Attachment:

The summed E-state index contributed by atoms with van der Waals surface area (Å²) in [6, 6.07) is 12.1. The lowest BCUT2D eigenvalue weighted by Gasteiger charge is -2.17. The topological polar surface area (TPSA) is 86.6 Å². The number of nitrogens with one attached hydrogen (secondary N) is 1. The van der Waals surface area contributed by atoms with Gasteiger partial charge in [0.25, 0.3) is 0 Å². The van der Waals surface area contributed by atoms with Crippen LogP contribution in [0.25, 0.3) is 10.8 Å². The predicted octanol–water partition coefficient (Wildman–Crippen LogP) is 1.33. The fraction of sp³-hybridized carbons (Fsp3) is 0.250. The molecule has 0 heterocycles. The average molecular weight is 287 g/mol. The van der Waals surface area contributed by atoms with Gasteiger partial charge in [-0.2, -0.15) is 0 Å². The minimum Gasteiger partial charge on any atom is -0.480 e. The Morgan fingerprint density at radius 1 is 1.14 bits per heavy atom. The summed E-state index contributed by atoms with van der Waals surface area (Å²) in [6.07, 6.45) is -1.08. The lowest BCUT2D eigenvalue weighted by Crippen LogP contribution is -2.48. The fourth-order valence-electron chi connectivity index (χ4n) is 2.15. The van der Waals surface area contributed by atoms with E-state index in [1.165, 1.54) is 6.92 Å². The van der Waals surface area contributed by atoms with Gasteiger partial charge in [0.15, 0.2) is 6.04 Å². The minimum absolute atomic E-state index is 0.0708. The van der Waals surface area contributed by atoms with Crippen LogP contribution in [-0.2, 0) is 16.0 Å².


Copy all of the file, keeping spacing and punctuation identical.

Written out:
The summed E-state index contributed by atoms with van der Waals surface area (Å²) in [6, 6.07) is 12.1. The lowest BCUT2D eigenvalue weighted by Gasteiger charge is -2.17. The topological polar surface area (TPSA) is 86.6 Å². The number of nitrogens with one attached hydrogen (secondary N) is 1. The van der Waals surface area contributed by atoms with Gasteiger partial charge in [0.25, 0.3) is 0 Å². The van der Waals surface area contributed by atoms with Crippen LogP contribution in [0.25, 0.3) is 10.8 Å². The predicted octanol–water partition coefficient (Wildman–Crippen LogP) is 1.33. The fraction of sp³-hybridized carbons (Fsp3) is 0.250. The molecule has 0 heterocycles. The average molecular weight is 287 g/mol. The van der Waals surface area contributed by atoms with Gasteiger partial charge in [-0.2, -0.15) is 0 Å². The minimum Gasteiger partial charge on any atom is -0.480 e. The Morgan fingerprint density at radius 1 is 1.14 bits per heavy atom. The summed E-state index contributed by atoms with van der Waals surface area (Å²) in [6.07, 6.45) is -1.08. The lowest BCUT2D eigenvalue weighted by Crippen LogP contribution is -2.48. The fourth-order valence-electron chi connectivity index (χ4n) is 2.15. The van der Waals surface area contributed by atoms with E-state index in [1.165, 1.54) is 6.92 Å². The van der Waals surface area contributed by atoms with Gasteiger partial charge in [0.15, 0.2) is 6.04 Å². The minimum absolute atomic E-state index is 0.0708. The van der Waals surface area contributed by atoms with Crippen LogP contribution in [-0.2, 0) is 16.0 Å².